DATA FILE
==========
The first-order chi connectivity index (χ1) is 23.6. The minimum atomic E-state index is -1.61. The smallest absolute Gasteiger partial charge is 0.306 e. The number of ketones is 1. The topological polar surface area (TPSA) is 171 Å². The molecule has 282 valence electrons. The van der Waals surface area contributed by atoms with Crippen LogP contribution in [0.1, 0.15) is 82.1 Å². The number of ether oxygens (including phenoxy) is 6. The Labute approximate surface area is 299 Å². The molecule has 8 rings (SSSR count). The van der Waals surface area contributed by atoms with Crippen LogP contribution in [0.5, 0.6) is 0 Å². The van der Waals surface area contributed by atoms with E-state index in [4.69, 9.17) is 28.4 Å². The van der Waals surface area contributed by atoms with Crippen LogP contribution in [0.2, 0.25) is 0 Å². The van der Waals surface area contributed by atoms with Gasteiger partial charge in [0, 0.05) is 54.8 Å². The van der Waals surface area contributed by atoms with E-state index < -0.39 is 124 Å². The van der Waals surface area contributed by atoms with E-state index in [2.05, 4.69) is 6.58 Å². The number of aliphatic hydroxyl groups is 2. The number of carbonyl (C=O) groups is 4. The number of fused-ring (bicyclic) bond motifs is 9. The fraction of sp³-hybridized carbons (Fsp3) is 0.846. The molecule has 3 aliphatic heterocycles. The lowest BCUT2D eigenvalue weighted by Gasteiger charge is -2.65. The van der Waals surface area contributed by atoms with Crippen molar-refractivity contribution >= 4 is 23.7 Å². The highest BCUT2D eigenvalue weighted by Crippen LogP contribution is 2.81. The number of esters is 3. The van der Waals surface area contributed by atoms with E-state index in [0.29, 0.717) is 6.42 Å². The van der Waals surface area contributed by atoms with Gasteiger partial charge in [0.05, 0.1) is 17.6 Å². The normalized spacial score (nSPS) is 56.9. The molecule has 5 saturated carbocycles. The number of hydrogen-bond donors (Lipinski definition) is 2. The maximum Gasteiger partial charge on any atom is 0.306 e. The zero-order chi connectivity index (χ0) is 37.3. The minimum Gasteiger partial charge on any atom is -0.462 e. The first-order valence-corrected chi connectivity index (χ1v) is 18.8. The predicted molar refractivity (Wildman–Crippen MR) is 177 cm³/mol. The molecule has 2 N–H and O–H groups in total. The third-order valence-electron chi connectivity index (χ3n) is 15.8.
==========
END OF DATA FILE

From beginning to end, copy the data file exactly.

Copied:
The first-order chi connectivity index (χ1) is 23.6. The minimum atomic E-state index is -1.61. The smallest absolute Gasteiger partial charge is 0.306 e. The number of ketones is 1. The topological polar surface area (TPSA) is 171 Å². The molecule has 282 valence electrons. The van der Waals surface area contributed by atoms with Crippen LogP contribution in [0.1, 0.15) is 82.1 Å². The number of ether oxygens (including phenoxy) is 6. The Labute approximate surface area is 299 Å². The molecule has 8 rings (SSSR count). The van der Waals surface area contributed by atoms with Crippen LogP contribution in [0.5, 0.6) is 0 Å². The van der Waals surface area contributed by atoms with E-state index in [4.69, 9.17) is 28.4 Å². The van der Waals surface area contributed by atoms with Crippen LogP contribution in [0.2, 0.25) is 0 Å². The van der Waals surface area contributed by atoms with Gasteiger partial charge in [0, 0.05) is 54.8 Å². The van der Waals surface area contributed by atoms with E-state index < -0.39 is 124 Å². The van der Waals surface area contributed by atoms with E-state index in [2.05, 4.69) is 6.58 Å². The number of aliphatic hydroxyl groups is 2. The number of carbonyl (C=O) groups is 4. The number of fused-ring (bicyclic) bond motifs is 9. The fraction of sp³-hybridized carbons (Fsp3) is 0.846. The molecule has 3 aliphatic heterocycles. The lowest BCUT2D eigenvalue weighted by Gasteiger charge is -2.65. The van der Waals surface area contributed by atoms with Crippen molar-refractivity contribution >= 4 is 23.7 Å². The highest BCUT2D eigenvalue weighted by Crippen LogP contribution is 2.81. The number of esters is 3. The van der Waals surface area contributed by atoms with E-state index in [0.29, 0.717) is 6.42 Å². The van der Waals surface area contributed by atoms with Gasteiger partial charge in [0.05, 0.1) is 17.6 Å². The normalized spacial score (nSPS) is 56.9. The molecule has 5 saturated carbocycles. The number of hydrogen-bond donors (Lipinski definition) is 2. The maximum Gasteiger partial charge on any atom is 0.306 e. The zero-order chi connectivity index (χ0) is 37.3. The minimum Gasteiger partial charge on any atom is -0.462 e. The first-order valence-corrected chi connectivity index (χ1v) is 18.8. The predicted molar refractivity (Wildman–Crippen MR) is 177 cm³/mol. The molecule has 2 N–H and O–H groups in total. The third-order valence-electron chi connectivity index (χ3n) is 15.8.